Regulators want safety. Investors want profits. Employees want bonuses.
Stuck in the middle are management teams at the world's biggest banks, struggling to assure taxpayers, shareholders and traders that their pleas are being heard.
In response to regulators, banks have reduced their dependence on borrowed money. To answer investors, they're cutting costs and exiting businesses that don't deliver a big enough return on equity. Employees who haven't lost jobs or fled to hedge funds are getting more of their pay in stock awards that are tied up for as long as five years.
The stakes are high. How executives finesse the competing forces will not only separate winners from losers; it will also determine the safety of the largest financial firms, those deemed too big to fail because their collapse would wreak so much damage that governments would be impelled to rescue them.
Almost five years have passed since governments in Europe, the U.K. and the U.S. used about $600 billion in capital to shore up banks during the worst financial crisis since the Great Depression, and regulators are still trying to ensure it never happens again. If anything, some banks have grown bigger and more complex.
"With all the debating going on, the financial market structure didn't change very much," Zhu Min, the International Monetary Fund's deputy managing director, said in January at a World Economic Forum panel discussion in Davos, Switzerland. "We're not safer."
Some say the industry's biggest banks should be forced to break up. Sanford Weill and John Reed, who created New York- based Citigroup Inc., have said that financial conglomerates could be more valuable and safer if split apart. So have former Merrill Lynch & Co. Chief Executive Officer David Komansky and former Morgan Stanley CEO Philip Purcell.
Financial-services companies and banks, which took more than $2 trillion of losses and writedowns during the credit crisis, were deemed the least-trusted industries for a third consecutive year in an annual poll released by public relations firm Edelman in January. Almost 60 percent of respondents to a Bloomberg poll conducted in January said they weren't confident or "just somewhat confident" that the world's biggest banks were taking prudent risks and conforming to the law.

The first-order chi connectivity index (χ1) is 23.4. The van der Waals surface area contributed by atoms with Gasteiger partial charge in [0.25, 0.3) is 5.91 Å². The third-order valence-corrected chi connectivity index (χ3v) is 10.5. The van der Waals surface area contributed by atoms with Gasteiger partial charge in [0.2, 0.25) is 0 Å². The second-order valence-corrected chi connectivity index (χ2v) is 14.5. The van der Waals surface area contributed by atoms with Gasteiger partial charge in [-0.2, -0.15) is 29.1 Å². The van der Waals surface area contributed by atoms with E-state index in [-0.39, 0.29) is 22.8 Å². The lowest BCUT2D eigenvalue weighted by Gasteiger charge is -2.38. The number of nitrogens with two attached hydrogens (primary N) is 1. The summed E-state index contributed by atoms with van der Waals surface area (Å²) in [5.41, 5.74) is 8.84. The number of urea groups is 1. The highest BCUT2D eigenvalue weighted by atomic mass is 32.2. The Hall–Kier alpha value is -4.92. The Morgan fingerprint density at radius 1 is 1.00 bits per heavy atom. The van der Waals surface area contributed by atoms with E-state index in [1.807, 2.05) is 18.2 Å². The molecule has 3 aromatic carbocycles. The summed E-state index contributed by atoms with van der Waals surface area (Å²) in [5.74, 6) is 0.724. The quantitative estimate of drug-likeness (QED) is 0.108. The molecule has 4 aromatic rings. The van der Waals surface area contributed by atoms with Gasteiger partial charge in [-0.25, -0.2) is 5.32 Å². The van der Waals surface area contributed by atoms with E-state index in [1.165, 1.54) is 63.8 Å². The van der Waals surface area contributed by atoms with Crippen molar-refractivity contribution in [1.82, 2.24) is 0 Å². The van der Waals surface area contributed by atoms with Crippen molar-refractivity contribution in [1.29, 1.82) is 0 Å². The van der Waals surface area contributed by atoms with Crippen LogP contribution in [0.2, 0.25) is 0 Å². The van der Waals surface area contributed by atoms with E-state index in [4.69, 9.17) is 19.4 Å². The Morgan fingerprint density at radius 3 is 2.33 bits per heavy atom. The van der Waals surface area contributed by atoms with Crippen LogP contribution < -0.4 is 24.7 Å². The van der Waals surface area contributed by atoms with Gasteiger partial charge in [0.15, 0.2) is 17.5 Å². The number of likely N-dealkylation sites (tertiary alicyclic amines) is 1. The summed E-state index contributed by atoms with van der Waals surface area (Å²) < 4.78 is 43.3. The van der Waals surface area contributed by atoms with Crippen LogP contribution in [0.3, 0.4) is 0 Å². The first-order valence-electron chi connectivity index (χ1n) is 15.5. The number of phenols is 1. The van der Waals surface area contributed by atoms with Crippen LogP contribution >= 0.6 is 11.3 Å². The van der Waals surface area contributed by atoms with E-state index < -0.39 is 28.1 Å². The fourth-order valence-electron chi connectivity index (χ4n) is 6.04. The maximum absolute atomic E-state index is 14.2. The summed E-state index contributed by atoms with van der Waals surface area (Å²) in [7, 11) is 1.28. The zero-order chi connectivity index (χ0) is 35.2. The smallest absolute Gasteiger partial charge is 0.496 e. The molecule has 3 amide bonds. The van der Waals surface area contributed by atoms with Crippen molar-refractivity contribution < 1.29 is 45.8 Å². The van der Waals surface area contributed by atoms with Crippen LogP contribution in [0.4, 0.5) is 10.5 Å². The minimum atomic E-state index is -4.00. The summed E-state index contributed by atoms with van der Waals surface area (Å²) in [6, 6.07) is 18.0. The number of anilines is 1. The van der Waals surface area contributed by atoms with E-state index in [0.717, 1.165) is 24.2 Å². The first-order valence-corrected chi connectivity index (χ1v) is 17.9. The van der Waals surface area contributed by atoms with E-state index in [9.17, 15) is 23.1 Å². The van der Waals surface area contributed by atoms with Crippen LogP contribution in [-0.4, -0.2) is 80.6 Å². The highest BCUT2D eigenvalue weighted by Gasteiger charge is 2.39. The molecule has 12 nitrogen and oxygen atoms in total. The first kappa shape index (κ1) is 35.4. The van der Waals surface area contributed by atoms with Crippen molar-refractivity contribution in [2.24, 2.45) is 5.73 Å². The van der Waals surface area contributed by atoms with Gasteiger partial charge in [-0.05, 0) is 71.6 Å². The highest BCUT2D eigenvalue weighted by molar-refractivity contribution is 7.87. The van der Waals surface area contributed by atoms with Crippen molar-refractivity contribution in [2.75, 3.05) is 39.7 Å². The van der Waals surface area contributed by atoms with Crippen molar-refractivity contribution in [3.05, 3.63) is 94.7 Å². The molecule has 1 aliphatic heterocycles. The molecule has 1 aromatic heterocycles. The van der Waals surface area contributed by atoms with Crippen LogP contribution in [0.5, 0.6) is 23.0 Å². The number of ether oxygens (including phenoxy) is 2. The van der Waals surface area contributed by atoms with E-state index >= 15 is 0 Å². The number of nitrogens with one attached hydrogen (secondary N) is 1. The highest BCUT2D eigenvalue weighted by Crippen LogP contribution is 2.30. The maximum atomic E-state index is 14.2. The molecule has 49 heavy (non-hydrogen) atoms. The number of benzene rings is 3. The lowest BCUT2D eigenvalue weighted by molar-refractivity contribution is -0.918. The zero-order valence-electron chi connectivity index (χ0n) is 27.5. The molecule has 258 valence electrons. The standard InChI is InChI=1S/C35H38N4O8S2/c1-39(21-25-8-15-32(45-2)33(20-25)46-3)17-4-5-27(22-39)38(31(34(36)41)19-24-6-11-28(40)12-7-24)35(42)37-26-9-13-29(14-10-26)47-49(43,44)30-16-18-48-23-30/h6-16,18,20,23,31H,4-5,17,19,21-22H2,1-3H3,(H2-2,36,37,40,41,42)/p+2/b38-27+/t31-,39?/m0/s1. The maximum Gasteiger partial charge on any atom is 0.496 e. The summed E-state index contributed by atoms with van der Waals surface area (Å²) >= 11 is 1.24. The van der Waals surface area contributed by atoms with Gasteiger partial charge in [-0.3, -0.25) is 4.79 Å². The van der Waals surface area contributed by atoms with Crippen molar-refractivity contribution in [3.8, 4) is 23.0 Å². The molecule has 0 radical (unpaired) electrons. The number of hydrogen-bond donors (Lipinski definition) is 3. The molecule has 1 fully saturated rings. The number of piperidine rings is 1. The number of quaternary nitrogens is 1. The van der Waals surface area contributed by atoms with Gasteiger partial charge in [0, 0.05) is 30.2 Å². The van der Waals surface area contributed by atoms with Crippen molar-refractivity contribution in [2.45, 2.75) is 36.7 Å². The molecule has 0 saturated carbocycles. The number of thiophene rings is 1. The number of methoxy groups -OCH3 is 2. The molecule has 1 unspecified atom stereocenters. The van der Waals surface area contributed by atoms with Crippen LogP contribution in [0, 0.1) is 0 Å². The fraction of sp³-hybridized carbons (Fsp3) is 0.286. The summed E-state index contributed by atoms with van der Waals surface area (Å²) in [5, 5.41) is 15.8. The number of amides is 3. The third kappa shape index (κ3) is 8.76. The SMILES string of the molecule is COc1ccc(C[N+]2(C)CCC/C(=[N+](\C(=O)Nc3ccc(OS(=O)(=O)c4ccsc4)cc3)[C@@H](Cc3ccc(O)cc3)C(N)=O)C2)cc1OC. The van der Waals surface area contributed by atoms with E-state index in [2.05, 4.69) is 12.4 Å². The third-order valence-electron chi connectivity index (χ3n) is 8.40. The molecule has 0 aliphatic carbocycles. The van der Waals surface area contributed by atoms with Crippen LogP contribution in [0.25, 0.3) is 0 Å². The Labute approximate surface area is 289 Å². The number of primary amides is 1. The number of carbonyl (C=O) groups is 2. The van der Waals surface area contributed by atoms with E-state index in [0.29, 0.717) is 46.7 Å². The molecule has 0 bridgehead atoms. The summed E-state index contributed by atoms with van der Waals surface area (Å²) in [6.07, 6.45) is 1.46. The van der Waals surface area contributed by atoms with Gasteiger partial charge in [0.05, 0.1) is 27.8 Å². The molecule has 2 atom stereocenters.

The industry's legal bills have ballooned as practices such as shoddy foreclosures, interest-rate manipulation and money laundering came to light. Even CEOs such as JPMorgan Chase & Co.'s Jamie Dimon, whose New York-based bank reported a third consecutive year of record profit, have had trouble managing their sprawling organizations. Dimon has said he was unaware of complicated trading risks that led to more than $6.2 billion of losses last year.
"Who can tell what JPMorgan's investment office is doing until after it's blown up? Not even Jamie Dimon, so what chance does a supervisor have?" says Amar Bhide, a professor of international business at Tufts University's Fletcher School of Law and Diplomacy in Medford, Massachusetts. "So for that reason, one needs serious restructuring of banks."
The Basel Committee on Banking Supervision, whose first two versions of global financial standards failed to avert crises, established a new set of rules in 2010 dubbed Basel III. At least 7 percent of banks' risk-weighted balance sheets must be backed by common equity that can absorb losses, up from 2 percent before the 2008 crisis, the committee determined.
Switzerland, home to Credit Suisse Group AG and UBS AG, is requiring banks to fund as much as 19 percent of their assets with loss-absorbing forms of capital. The U.K., which took control of four lenders in 2008 and 2009, plans to segregate consumer units from investment banking and trading. U.S. regulators are working on a so-called Volcker rule to restrict banks backed by the government from making proprietary trades, or bets with their own money. Countries in the European Union are weighing how to adopt proposals that would require large retail lenders to wall off proprietary trading.